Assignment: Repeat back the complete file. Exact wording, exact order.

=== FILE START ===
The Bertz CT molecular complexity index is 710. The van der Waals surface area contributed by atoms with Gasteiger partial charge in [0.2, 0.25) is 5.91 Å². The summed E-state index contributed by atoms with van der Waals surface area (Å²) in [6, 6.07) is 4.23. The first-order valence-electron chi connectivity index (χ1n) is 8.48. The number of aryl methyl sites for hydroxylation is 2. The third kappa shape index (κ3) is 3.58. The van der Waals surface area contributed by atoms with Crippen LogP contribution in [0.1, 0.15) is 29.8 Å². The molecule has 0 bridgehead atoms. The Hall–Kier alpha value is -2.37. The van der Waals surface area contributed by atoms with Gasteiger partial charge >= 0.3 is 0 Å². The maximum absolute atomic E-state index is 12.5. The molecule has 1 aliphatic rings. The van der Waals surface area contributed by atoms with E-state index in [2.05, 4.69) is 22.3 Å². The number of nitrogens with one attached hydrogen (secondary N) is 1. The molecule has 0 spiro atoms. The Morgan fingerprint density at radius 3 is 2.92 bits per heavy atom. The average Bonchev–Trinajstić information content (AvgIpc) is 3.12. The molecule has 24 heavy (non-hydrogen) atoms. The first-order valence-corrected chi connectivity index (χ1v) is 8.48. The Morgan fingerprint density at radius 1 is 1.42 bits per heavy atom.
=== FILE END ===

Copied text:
The Bertz CT molecular complexity index is 710. The van der Waals surface area contributed by atoms with Gasteiger partial charge in [0.2, 0.25) is 5.91 Å². The summed E-state index contributed by atoms with van der Waals surface area (Å²) in [6, 6.07) is 4.23. The first-order valence-electron chi connectivity index (χ1n) is 8.48. The number of aryl methyl sites for hydroxylation is 2. The third kappa shape index (κ3) is 3.58. The van der Waals surface area contributed by atoms with Crippen LogP contribution in [0.1, 0.15) is 29.8 Å². The molecule has 0 bridgehead atoms. The Hall–Kier alpha value is -2.37. The van der Waals surface area contributed by atoms with Gasteiger partial charge >= 0.3 is 0 Å². The maximum absolute atomic E-state index is 12.5. The molecule has 1 aliphatic rings. The van der Waals surface area contributed by atoms with E-state index in [2.05, 4.69) is 22.3 Å². The number of nitrogens with one attached hydrogen (secondary N) is 1. The molecule has 0 spiro atoms. The Morgan fingerprint density at radius 3 is 2.92 bits per heavy atom. The average Bonchev–Trinajstić information content (AvgIpc) is 3.12. The molecule has 24 heavy (non-hydrogen) atoms. The first-order valence-corrected chi connectivity index (χ1v) is 8.48. The Morgan fingerprint density at radius 1 is 1.42 bits per heavy atom.